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Bush Administration Cites 'Executive Privilege' in Environmental Decisions


The Bush administration is refusing to turn over documents involving the president's role in decisions about environmental policy.

The White House asserted executive privilege in a letter to a U.S. House of Representatives government oversight committee Friday, just before lawmakers were to vote on holding two high-level administration officials in contempt of Congress.

The committee chairman put off the vote while deciding what to do next.

The officials facing the contempt vote, including Environmental Protection Agency (EPA) Administrator Stephen Johnson, refused to turn over documents involving Johnson's decision last December to deny permission for states to enact their own vehicle emission standards.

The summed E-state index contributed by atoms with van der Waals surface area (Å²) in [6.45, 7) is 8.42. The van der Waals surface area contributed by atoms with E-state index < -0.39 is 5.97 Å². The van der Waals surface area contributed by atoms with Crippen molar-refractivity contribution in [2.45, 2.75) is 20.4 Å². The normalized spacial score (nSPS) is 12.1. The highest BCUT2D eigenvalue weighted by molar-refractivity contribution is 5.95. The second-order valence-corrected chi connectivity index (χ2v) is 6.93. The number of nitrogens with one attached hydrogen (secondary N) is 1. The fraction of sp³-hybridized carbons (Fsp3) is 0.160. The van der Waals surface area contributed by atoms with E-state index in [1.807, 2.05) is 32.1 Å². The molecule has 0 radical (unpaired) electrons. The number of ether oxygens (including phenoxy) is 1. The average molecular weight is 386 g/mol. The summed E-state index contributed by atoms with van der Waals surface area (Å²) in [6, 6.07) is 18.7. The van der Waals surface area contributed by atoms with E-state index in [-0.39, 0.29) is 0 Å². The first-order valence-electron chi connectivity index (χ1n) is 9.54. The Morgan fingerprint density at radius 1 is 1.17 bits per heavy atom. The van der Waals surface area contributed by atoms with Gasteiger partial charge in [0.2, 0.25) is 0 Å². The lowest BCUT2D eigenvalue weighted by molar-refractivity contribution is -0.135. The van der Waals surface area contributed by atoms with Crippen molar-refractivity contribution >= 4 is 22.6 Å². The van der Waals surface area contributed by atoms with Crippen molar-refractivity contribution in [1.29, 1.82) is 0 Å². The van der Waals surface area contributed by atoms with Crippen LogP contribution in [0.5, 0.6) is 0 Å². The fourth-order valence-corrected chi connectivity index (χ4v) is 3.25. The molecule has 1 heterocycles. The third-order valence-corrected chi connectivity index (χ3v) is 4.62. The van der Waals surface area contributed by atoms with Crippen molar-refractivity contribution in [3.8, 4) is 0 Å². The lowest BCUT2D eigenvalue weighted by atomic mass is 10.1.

The decision came hours after President George Bush signed a sweeping new energy bill that increases fuel efficiency standards by 2020.

Many U.S. presidents have claimed executive privilege, although it is rarely used.

It asserts that presidential deliberations with advisers are confidential and protected under the concept of separation of powers in the constitution.

President Bush previously cited executive privilege in refusing to allow his chief of staff, Joshua Bolton, and former counsel Harriet Miers to testify before Congress on the firings of several federal prosecutors.

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